Helena Bernadas. ALTAÏR

Where journeys begin

A visit to to Altaïr means being able to go anywhere in the world. Travel guides, maps, and literature from anywhere on the planet are part of the shop’s extensive catalogue, one of the largest in Europe

How was the Altaïr bookshop born?
It came out of a friendship between two friends, Pep Bernadas and Albert Padrol, who were studying at university in 1979. They both liked to travel and were interested in going beyond mere tourism. Getting to know other cultures, learning about different points of view, and going from literature to bibliography to get to know other territories and other cultures. At that time, there weren’t the technological tools we have now, and many people would ask them: “I’m going to such and such a place... what do you recommend?” The shop was also a meeting point. With this intention, they began with a small collection of books from their travels and created a small bookshop on carrer Riera Alta, in the Raval neighbourhood, where there was a space with a coffee maker and a teapot. At the same time they expanded the bibliography by specialising in travel, world cultures, works from other places, maps, and other types of practical material.
And the bookshop grew from there?
They then got another place on Carrer Balmes. Not only did the opportunity arise to explain the world through land travel, but they joined forces with Force 6, which was a nautical bookstore, with the intention of encompassing all types of travel. Force 6 disappeared after its owner died. This venue was inaugurated 20 years ago, and Altaïr has become an open door to the world, so that all those people who want to travel, either physically or from their sofas, can find material from other places and from other cultures. Yet, there are still a lot of things we also don’t know about, and from people asking us questions, we expand the bibliography with a desire to be this common thread and to create this space for cultural exchange.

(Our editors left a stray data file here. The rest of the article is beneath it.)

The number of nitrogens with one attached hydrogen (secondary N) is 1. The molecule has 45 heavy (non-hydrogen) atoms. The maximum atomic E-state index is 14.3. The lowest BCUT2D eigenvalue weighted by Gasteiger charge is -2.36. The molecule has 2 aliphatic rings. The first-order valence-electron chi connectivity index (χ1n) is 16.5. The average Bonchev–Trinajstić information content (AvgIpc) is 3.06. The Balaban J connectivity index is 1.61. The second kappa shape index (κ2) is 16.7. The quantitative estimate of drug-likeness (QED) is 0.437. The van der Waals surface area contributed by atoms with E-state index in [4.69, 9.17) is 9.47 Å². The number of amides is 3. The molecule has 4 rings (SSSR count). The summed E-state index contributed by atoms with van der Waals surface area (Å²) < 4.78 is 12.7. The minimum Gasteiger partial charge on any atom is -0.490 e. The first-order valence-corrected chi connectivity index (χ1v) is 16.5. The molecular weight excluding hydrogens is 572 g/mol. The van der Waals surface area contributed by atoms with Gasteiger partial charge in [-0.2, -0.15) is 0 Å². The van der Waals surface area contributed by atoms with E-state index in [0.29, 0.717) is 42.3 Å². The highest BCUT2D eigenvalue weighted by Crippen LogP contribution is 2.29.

How did the travel agency come about?
The travel agency was set up in 1992, proposing trips with a little more cultural awareness and emphasising that the most important thing is not only leisure but also getting to know the territory you’re going to. We try to find people with a network of contacts who can explain the place to us from different angles.
How has such a global project survived a year of pandemic?
It’s difficult. We don’t know if we’ll survive. When you have a project, you fight for it. We’re trying to build on the fact that we were known before as the place where the first step in starting a journey begins, that we are the starting point of a journey. Altaïr is where the journey begins, but not only do we try to be that, but we’re also trying to turn ourselves into a space to find out more. In the end, fiction that happens in Afghanistan still provides a view of Afghanistan. In this last year there has been a great deal of interest in mountain travel. For example, many people have shown interest in places like Ribes de Freser or even Collserola, which is right next to us. They have saved us. Also weekend getaways. It’s true that the cultural sector has been greatly harmed and we even more so because we focus on the world of tourism, the world of travel. In addition, the centre of Barcelona has been a dead space because here there are a lot of offices and people are teleworking, while many shops have been closed. For years our location was perfect because we were at the centre of it all. But we continue to bet on being a space of open culture in the city of Barcelona.

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